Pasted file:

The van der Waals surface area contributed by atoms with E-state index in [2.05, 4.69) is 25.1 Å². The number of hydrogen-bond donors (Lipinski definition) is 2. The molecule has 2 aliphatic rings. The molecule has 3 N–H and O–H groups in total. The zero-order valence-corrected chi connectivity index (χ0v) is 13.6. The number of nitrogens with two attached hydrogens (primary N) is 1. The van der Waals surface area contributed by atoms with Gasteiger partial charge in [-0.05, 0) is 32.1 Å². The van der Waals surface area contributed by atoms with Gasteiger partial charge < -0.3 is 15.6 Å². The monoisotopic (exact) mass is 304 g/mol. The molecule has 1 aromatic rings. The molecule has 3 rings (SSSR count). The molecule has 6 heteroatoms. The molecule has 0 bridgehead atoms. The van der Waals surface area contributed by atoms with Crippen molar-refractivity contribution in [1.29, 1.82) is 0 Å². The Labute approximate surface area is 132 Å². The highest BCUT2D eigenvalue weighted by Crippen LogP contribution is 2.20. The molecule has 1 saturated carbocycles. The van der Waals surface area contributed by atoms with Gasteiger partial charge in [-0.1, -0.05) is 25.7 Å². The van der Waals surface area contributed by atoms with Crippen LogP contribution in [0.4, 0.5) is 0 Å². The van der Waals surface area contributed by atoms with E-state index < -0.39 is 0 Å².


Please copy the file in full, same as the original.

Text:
The van der Waals surface area contributed by atoms with E-state index in [2.05, 4.69) is 25.1 Å². The number of hydrogen-bond donors (Lipinski definition) is 2. The molecule has 2 aliphatic rings. The molecule has 3 N–H and O–H groups in total. The zero-order valence-corrected chi connectivity index (χ0v) is 13.6. The number of nitrogens with two attached hydrogens (primary N) is 1. The van der Waals surface area contributed by atoms with Gasteiger partial charge in [-0.05, 0) is 32.1 Å². The van der Waals surface area contributed by atoms with Gasteiger partial charge < -0.3 is 15.6 Å². The monoisotopic (exact) mass is 304 g/mol. The molecule has 1 aromatic rings. The molecule has 3 rings (SSSR count). The molecule has 6 heteroatoms. The molecule has 0 bridgehead atoms. The van der Waals surface area contributed by atoms with Crippen molar-refractivity contribution in [1.29, 1.82) is 0 Å². The Labute approximate surface area is 132 Å². The highest BCUT2D eigenvalue weighted by Crippen LogP contribution is 2.20. The molecule has 1 saturated carbocycles. The van der Waals surface area contributed by atoms with Gasteiger partial charge in [-0.1, -0.05) is 25.7 Å². The van der Waals surface area contributed by atoms with Crippen LogP contribution in [0.4, 0.5) is 0 Å². The van der Waals surface area contributed by atoms with E-state index < -0.39 is 0 Å².